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Health

Freezer Burnt Meat

Science & FoodBy Elsbeth SitesSeptember 8, 2015 7:14 PM
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Photo credit: flickr/Steven Depolo Freezing is an indispensable tool in modern cooking and eating. The biochemical processes that typically occur in meats cause decay, fat oxidation, and rancidity; the higher the temperature, the faster these reactions occur. Thus, we can largely thwart off these undesirable processes by keeping meat chilled. But tossing meat into the freezer rarely results in rainbows, sunshine, or perfect burger patties, because strangely enough we can also accelerate meat decay with cold. Freezer burn can take a beautiful filet mignon and turn its surface into a leathered, unappetizing slab. Freezer burn is caused by water sublimation from ice crystals at the meat’s surface into the dry freezer air. Sublimation occurs when a solid substance undergoes a phase change and becomes a vapor without first passing through the liquid phase. The ice crystals on the meat surface sublimate, and leave behind tiny cavities. These tiny yet numerous cavities increase the surface area of the meat and expose more tissue to the air. This accelerates oxidation of fats, which causes the rancid flavors of old spoiled meat. We usually describe oxidized fats as simply tasting “off,” which is a vague term but seems apt if you've ever tasted lipids past their prime, perhaps by using shortening that has been in the pantry since you were a toddler.

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Here, solid ice crystals directly vaporize without first passing through the liquid phase. Photo Credit: flickr/Marcus Ward In addition to the surface area increase caused by sublimation, the freezing process itself lends itself to fat oxidation. When the liquid water in meats crystallize in the cold, the concentrations of oxidizing salts and trace metals in the tissues increases. Unfortunately, oxidation can occur over time even in wrapped and frozen meats. Some oxygen will inevitably remain in contact with the meat, unless we create a vacuum seal. Once meat has been damaged by the cold, there’s no undoing the oxidation. So either we plan our meals so that meats are cooked immediately after purchase, or we learn to prevent the sublimation that ruins both our pork chops and our days. We simply need to keep water crystals inside the meat and keep oxygen out. Using a vacuum sealer is our best bet for avoiding freezer burn, but for cheapskates like me who won’t shell out the $30 for the sealing device, a water-impermeable plastic wrapped tightly around the meat works well enough for most home chefs.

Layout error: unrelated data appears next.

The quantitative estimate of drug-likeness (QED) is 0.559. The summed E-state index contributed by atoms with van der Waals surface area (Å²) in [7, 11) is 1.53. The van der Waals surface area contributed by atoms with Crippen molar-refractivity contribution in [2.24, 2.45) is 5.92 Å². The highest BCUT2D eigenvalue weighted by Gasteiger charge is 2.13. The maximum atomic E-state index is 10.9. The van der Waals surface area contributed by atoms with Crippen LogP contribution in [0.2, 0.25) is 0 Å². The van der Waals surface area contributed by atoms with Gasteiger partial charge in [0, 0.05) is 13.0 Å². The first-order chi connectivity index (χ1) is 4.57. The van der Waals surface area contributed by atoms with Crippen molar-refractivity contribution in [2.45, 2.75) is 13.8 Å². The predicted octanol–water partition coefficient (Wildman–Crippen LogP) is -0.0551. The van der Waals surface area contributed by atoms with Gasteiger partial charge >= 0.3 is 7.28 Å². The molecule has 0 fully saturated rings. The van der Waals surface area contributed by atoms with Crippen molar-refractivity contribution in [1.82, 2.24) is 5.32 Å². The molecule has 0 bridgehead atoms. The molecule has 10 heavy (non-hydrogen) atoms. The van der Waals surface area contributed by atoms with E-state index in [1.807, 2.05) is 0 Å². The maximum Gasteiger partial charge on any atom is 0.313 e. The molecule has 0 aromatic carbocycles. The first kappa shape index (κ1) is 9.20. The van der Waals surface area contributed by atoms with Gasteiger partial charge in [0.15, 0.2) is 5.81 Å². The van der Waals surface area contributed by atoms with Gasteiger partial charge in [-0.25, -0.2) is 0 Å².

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Thus meat is sealed away happily in plastic, free from villainous oxygen. Photo credits: flickr/Mike References cited

  1. McGee, Harold. "Meats." McGee on Food & Cooking: An Encyclopedia of Kitchen Science, History and Culture. London: Hodder & Stoughton, 2004. N. pag. Print.

  2. "Sublimation." The Columbia Electronic Encyclopedia. Columbia University Press, 2012. Web. 20 July 2015.


Elsbeth Sites received her B.S. in Biology at UCLA. Her addiction to the Food Network has developed into a love of learning about the science behind food. Read more by Elsbeth Sites

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